Wildfire roars through Hawaii’s historic Lahaina
Herman Andaya submitted his resignation just one day after he defended his decision of not using outdoor alert sirens before the fires overwhelmed the historic community of Lahaina and killed at least 111 people.
Mr Andaya cited unspecified health reasons, with no further details provided in his letter.
“Given the gravity of the crisis we are facing, my team and I will be placing someone in this key position as quickly as possible,” Maui mayor Richard Bissen said in the statement.
Meanwhile, the search to find and identify victims remains painstakingly slow. Only 10 of the 111 victims so far killed in the fires have been identified.
Residents are also reporting that investors and realtors are trying to capitalise on the wildfires to purchase land from locals. “We’re not going to allow it,” Hawaii governor Josh Green said.
Mr Green said he expects re-building the burned area of Maui to cost $5 billion or more.
Hawaii teachers fear children will be among dead
As officials in Hawaii work to determine the identities of the over 100 people who died in the Maui wildfires, members of the community fear that children will make up a large part of that number.
When the fast-moving wildfires broke out on 8 August, many children were home from school because dangerous winds from a hurricane off the coast of Hawaii forced school closures.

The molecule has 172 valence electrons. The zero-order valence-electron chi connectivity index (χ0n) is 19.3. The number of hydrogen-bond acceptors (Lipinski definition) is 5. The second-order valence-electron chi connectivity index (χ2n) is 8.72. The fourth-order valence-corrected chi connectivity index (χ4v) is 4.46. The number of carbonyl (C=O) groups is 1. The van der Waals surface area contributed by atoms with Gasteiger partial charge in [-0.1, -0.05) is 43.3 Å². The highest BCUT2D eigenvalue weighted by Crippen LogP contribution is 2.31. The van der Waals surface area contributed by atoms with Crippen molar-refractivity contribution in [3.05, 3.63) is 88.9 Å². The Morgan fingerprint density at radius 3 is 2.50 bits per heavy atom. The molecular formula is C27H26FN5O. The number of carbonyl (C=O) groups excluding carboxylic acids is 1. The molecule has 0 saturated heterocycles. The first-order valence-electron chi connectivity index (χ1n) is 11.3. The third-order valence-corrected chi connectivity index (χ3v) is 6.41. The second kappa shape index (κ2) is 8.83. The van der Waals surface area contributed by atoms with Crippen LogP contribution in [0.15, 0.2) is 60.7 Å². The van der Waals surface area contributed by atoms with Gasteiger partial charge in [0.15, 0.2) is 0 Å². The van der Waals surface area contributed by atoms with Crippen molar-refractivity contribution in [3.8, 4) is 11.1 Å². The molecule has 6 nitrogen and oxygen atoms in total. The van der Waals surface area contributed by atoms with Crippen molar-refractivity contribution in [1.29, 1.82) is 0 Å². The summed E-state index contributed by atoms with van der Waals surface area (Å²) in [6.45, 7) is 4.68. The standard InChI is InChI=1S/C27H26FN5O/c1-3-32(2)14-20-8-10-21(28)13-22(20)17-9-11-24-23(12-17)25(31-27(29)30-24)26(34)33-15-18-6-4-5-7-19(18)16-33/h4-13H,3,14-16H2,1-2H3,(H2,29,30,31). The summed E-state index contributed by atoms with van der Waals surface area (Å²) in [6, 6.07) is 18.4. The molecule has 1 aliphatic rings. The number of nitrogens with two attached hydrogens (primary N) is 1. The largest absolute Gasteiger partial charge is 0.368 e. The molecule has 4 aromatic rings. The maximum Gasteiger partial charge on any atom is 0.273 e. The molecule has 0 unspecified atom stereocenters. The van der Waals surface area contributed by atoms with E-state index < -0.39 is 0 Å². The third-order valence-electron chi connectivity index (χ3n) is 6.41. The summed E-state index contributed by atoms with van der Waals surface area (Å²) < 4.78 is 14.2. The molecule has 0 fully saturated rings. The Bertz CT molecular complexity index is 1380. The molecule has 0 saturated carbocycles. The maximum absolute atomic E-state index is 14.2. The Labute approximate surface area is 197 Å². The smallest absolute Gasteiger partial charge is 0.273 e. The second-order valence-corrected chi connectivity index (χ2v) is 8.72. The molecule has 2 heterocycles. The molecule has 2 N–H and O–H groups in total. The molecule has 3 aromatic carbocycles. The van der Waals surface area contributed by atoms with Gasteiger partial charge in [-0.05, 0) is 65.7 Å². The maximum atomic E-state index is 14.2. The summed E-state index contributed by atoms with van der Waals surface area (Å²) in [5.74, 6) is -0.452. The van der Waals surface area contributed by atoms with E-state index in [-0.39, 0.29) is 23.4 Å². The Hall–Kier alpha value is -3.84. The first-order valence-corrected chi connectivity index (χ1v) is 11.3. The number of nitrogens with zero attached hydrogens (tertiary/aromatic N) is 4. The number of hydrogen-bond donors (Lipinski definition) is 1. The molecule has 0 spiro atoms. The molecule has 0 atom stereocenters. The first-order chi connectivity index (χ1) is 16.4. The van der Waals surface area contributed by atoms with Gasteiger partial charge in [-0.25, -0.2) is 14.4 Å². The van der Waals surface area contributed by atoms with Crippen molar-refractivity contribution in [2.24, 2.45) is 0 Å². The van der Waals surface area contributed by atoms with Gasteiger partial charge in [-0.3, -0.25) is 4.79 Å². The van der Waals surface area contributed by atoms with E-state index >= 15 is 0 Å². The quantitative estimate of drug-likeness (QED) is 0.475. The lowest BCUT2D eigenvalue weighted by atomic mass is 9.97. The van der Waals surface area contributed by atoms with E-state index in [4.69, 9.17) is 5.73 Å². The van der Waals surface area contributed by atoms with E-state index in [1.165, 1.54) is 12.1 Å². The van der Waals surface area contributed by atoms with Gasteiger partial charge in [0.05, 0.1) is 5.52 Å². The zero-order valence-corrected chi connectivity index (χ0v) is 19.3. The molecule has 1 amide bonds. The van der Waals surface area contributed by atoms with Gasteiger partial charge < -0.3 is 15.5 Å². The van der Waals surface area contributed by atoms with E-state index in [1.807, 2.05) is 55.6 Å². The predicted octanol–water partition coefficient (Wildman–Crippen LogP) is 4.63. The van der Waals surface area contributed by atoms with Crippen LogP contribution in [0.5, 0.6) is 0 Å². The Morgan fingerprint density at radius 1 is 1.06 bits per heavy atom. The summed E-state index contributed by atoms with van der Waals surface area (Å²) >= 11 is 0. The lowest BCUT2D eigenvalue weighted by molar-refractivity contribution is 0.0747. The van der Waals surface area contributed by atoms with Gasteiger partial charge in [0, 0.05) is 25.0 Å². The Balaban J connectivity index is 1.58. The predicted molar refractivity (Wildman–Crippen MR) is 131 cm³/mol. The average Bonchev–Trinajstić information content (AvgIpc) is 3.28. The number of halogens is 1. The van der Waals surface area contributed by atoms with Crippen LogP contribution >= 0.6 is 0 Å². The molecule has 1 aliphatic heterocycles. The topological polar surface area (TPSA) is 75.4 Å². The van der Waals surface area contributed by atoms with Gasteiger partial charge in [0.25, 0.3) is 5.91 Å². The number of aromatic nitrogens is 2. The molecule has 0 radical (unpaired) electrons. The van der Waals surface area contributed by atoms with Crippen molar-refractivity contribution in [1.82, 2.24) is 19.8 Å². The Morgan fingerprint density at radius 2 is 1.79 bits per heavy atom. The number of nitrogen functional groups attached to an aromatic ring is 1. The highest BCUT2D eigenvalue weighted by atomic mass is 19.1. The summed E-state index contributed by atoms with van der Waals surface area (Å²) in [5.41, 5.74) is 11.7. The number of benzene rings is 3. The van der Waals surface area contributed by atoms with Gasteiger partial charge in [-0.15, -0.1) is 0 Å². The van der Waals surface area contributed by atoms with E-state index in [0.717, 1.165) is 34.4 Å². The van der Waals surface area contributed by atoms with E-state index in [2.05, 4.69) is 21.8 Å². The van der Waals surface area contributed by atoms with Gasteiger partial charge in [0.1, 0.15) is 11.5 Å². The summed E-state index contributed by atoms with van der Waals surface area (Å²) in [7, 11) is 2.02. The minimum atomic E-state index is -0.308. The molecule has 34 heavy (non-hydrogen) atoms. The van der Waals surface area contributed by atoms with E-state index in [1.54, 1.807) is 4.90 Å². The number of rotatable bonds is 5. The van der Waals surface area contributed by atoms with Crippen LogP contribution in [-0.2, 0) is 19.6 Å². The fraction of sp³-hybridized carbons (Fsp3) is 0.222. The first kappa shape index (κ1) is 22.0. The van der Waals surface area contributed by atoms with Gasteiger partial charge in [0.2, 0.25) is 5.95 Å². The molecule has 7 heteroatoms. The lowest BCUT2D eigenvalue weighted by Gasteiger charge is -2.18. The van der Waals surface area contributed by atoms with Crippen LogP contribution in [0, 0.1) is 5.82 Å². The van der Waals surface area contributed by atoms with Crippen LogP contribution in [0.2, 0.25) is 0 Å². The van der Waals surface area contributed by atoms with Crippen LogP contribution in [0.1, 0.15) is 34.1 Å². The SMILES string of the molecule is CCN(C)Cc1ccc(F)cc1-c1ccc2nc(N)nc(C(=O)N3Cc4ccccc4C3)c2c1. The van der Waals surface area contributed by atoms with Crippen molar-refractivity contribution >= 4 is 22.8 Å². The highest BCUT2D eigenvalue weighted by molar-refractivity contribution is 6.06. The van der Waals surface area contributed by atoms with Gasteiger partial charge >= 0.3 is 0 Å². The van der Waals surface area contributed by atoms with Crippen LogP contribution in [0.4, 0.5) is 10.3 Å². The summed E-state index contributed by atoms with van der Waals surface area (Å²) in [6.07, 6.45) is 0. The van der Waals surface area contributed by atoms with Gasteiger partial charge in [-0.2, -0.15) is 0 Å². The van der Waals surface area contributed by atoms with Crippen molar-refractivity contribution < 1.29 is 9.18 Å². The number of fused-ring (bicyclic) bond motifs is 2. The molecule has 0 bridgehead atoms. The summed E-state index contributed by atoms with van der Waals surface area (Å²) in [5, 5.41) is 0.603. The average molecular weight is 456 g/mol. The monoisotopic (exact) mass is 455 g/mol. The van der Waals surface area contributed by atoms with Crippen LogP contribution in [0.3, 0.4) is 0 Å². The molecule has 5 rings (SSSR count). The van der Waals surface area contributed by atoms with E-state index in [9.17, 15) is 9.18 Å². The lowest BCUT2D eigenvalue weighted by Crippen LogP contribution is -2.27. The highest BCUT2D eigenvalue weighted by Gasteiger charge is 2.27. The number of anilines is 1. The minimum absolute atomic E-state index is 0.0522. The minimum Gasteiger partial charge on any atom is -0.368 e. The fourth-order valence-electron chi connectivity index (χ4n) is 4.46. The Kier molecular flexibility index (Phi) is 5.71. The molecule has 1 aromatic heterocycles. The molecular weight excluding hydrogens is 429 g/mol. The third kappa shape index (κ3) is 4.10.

Jessica Sill, an elementary school teacher at Lahaina King Kamehameha III, told The Wall Street Journal that she fears some children were home alone the day of the fires.
“Our parents work one, two, three jobs just to get by and they can’t afford to take a day off,” Ms Sill said. “Without school, there was nowhere for [children] to go that day.”
Kelly Gallego, an eighth-grade teacher at Lahaina Intermediate School said her heart breaks thinking about missing families.
“When it comes to thinking about some of those families not being there…I don’t have words to express how much my heart is breaking now,” Ms Gallego told WSJ.
Another elementary school teacher, Justin Hughey who works in special education, said he too is thinking about the aftermath of his students’ mental health.
“We don’t even know if our kids are still there, if the kids are still alive,” Mr Hughey told Civil Beat. “And then you gotta deal with all the trauma that the kids have gone through.”
Ariana Baio18 August 2023 17:20
71-year-old among the victims
The County of Maui announced on Thursday evening that among the victims is 71-year-old Donna Gomes of Lahaina.
Gomes, a mother and grandmother, died in the wildfires on 8 August.
Gomes’ grandchild created a GoFundMe to collect donations in order to support their family after they lost everything in the Maui wildfires.
“Not only have we lost our homes but our family is also grieving the loss of our family backbone,” Tehani Kuhaulua wrote.
Ariana Baio18 August 2023 17:00
More than half of burned area searched
Approximately 58 per cent of the burned area in Lahaina, Maui has been searched, officials in the County of Maui said on Thursday evening.
So far, 111 people have been found but only 10 have been identified.
Cadaver dogs are expected to continue the search for victims this week.
Hawaii governor Josh Green said he expected the death to rise as the search continues.
Ariana Baio18 August 2023 16:40
Video shows volunteers helping in wildfire relief
Ariana Baio18 August 2023 16:20
LA sports teams donate to Maui wildfires